Chapter

Introduction

Roger S. McIntyre and Jay Nathanson

in Severe Depression

Published on behalf of Oxford University Press

Published in print February 2010 | ISBN: 9780199570249
Published online May 2011 | e-ISBN: 9780191740350 | DOI: https://dx.doi.org/10.1093/med/9780199570249.003.0001

Series: Oxford Psychiatry Library

Introduction

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This introductory chapter focuses on major depressive disorder (MDD. The causes of MDD are multifactorial, and include a modest genetic underpinning as well as exposure to distal (e.g., childhood trauma) and proximal psychosocial stressors. During the past decade, there has been a substantial increase in the proportion of North Americans who have received pharmacologic and non-pharmacologic treatments for MDD. This upward trajectory is related to a significant increase in large population- and clinical-based programmes to promote the awareness of mood disorders. It is frequently postulated that severe depression is a distinct subphenotype of MDD. It is not known, however, if severe depression represents a distinct subtype of MDD or whether it is a transient exacerbation of a chronic disease. This title sketches a composite of severe depression, with a particular emphasis on definitions, operational criteria, phenomenology, course of illness, neurobiology, and treatment. The encompassing aim of this initiative is to provide multi-disciplinary practitioners and allied health care professionals with a contemporary synopsis and framework of severe depression in order to more effectively diagnose and treat individuals who suffer from this condition.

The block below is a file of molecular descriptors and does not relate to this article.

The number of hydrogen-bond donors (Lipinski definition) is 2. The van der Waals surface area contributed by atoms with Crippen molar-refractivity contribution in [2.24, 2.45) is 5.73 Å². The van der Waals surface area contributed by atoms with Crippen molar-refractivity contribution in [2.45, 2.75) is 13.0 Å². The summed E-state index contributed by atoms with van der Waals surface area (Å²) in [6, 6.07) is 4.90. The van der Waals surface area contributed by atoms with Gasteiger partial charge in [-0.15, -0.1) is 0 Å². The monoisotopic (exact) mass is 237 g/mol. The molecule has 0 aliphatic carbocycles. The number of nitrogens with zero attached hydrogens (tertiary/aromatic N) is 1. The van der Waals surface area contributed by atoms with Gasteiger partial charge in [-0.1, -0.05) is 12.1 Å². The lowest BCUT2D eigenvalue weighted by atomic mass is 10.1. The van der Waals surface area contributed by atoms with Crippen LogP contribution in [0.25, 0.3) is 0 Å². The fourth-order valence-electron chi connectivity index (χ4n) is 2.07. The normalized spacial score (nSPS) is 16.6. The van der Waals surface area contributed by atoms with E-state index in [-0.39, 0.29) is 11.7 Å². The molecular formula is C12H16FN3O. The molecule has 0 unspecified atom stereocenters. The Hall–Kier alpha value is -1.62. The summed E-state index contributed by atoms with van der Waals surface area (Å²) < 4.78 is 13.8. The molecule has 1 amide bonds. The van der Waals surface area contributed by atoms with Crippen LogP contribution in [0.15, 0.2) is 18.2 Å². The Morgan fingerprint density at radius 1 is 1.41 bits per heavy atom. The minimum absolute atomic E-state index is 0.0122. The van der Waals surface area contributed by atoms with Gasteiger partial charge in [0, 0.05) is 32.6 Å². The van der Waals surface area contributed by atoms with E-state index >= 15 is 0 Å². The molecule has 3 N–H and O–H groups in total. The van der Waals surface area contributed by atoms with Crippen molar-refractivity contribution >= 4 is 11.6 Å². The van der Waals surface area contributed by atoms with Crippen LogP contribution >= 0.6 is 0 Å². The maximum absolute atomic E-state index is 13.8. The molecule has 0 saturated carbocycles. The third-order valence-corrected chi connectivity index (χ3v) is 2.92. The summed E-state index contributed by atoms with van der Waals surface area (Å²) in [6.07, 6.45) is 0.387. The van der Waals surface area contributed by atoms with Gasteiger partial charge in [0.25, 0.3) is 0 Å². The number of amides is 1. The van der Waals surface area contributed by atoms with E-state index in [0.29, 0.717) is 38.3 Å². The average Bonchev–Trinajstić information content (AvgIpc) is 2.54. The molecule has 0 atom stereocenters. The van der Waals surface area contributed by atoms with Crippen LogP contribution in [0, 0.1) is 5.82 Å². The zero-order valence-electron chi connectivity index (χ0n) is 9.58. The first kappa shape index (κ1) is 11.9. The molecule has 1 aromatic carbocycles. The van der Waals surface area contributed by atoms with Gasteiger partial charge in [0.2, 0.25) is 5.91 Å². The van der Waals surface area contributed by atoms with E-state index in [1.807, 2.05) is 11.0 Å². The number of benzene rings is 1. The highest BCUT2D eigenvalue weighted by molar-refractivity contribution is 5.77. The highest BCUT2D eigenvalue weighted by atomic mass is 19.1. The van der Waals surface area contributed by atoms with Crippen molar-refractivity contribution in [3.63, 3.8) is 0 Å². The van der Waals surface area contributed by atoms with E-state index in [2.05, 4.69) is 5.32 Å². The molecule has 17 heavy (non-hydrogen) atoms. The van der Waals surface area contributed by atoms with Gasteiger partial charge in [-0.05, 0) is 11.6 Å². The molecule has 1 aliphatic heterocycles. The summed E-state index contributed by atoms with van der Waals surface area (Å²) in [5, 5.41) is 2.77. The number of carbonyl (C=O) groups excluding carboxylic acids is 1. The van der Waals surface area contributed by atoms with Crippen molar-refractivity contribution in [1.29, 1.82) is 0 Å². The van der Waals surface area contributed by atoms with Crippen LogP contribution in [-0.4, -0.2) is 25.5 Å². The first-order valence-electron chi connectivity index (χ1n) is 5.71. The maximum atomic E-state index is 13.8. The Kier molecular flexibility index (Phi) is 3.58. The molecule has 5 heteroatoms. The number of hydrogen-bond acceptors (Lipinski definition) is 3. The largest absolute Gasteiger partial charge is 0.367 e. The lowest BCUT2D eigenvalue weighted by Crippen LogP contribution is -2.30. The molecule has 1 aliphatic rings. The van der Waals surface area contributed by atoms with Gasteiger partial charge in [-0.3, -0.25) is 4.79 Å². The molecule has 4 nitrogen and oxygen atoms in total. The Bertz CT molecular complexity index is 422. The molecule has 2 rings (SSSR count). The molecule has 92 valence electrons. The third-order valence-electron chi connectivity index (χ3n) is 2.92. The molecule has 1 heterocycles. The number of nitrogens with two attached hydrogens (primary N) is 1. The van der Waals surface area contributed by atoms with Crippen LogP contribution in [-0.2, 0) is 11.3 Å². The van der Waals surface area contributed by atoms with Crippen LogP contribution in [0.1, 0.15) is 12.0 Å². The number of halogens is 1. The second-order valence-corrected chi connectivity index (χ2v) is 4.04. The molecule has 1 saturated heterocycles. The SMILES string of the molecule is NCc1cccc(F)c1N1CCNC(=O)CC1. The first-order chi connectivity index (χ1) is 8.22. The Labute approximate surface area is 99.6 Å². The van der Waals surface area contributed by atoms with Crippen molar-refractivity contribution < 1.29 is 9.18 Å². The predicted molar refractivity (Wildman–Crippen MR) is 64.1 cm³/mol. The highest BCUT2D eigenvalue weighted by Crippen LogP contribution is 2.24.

Chapter.  621 words. 

Subjects: Psychiatry

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